Victims' Rights Working GroupPromoting the rights and interests of victims
March 2017
MonTueWedThuFriSatSun
12345
6789101112
13141516171819
20212223242526
2728293031

GENDER FOCUS

The assumptions of male and female roles are of particular concern in the context of mass crimes and our responses to such crimes. The experience of women and girls in times of conflict is inextricably tied to pre-existing societal inequities; their positioning in society means that conflict and crimes will have a differentiated impact on their lives and on the process of recovery.

Woman and girls continue to face unimaginable brutality in conflict situations, which is often gender-based. Systematic rape, sexual slavery and the mutilation of reproductive organs are commonly used as weapons of war.

While women and girls face devastating crimes of sexual violence during conflict, such crimes have not been prosecuted as vigorously as gender-neutral crimes in international criminal bodies. There are numerous causes for the unequal attention given to crimes of sexual violence, which mirror the unequal treatment of sexual violence cases at a domestic level more generally. The causes include:

  • lack of specialised investigative and prosecutorial staff;
  • perceived difficulties in proving links between sexual violence and command responsibility;
  • legitimate fears of testimony on behalf of witnesses for psychosocial or security reasons;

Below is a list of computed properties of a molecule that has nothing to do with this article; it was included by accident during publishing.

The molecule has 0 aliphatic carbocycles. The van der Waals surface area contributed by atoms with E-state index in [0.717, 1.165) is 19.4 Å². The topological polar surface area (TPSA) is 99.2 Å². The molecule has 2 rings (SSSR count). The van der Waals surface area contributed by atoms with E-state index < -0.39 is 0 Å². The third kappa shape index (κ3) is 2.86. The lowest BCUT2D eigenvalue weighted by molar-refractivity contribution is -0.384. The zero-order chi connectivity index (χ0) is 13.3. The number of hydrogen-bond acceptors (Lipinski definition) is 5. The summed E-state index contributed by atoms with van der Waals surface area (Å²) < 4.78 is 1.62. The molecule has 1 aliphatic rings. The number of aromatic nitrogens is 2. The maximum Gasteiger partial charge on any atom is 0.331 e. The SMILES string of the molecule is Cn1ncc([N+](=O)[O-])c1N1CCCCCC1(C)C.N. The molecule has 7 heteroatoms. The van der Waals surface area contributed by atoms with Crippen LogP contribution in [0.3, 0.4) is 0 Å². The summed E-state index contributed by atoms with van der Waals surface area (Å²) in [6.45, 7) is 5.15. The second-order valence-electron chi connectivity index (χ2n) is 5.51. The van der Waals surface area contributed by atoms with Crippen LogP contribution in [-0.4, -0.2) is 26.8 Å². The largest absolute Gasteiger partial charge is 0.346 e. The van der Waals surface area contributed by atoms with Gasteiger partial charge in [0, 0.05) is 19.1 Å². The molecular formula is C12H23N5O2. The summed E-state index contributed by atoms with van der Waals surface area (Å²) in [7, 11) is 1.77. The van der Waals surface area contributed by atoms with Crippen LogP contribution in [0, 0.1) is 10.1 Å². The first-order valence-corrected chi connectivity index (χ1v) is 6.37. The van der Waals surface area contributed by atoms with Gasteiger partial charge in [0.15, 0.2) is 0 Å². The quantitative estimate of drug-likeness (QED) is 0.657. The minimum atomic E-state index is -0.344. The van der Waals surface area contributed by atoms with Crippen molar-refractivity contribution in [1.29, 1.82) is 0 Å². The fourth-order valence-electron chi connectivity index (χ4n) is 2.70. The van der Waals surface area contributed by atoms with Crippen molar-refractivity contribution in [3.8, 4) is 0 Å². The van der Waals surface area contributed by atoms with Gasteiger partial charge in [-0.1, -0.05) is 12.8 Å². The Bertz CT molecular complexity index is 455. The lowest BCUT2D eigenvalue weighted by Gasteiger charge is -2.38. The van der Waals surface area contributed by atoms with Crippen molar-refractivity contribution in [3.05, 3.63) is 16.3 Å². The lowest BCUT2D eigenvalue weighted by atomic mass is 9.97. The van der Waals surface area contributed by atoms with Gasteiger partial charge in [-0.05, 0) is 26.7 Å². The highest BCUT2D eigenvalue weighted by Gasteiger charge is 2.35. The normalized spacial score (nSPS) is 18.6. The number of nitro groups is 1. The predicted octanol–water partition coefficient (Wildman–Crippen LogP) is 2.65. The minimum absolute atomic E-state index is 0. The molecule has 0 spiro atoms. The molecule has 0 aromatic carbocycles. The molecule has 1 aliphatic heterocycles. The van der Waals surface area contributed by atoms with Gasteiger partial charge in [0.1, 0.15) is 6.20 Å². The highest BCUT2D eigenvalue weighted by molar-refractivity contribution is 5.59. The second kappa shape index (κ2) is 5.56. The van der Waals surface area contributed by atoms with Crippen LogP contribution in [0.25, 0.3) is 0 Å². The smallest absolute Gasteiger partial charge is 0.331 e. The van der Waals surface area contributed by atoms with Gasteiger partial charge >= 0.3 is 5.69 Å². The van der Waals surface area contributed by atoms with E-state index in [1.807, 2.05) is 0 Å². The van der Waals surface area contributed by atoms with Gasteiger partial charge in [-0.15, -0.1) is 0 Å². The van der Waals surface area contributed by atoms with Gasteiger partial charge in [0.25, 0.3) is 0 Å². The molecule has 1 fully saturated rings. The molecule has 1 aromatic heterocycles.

• social stigma making victims of sexual violence less visible (to investigators / human rights reporters). E.g. attention is given to the recruitment and use of child soldiers without specifically addressing the harm suffered by girls associated with armed conflict.

Experience from the ad hoc Tribunals for the Former Yugoslavia and for Rwanda, as well as the Special Court for Sierra Leone indicate that in addition to special attention needed to ensure prosecutions, special attention is also required to protect the physical and psychological wellbeing of victims. The ICC needs to ensure that vulnerable witnesses are adequately prepared for the adversarial process, and that unnecessary and harmful lines of questioning are avoided. Questions of medical assistance to witnesses will also need to be addressed as rape victims may have HIV/AIDS or other critical conditions.

 

Prosecution of gender crimes before the ICC

So far the Court’s record with regards to the prosecution of sexual and gender based crimes has been mixed. No charges relating to sexual violence were brought in the Lubanga case and attempts by victims to expand the scope of the case for sexual slavery were unsuccessful. While sexual violence formed part of the charges in the Katanga and Ngudjolo case, both accused were acquitted in relation to these particular charges. Later cases include sexual and gender based crimes.

Gender was made a key strategic goal in the OTP’s Strategic Plan 2012-2015 and the Office has committed to integrating a gender perspective and analysis into all aspects of its work. The Office also produced a Policy Paper on Sexual and Gender-Based Crimes in June 2014.

Resources:

Relevant documents

Fifty-year-old Silvia Alak tells her story at Cet Kana, a decongestion camp for internally displaced persons (IDPs) in Gulu District, northern Uganda, August 2006. Silvia and her seven children survived the ravages of the Lord’s Resistance Army (LRA). Her husband did not.
© Manoocher Deghati/IRIN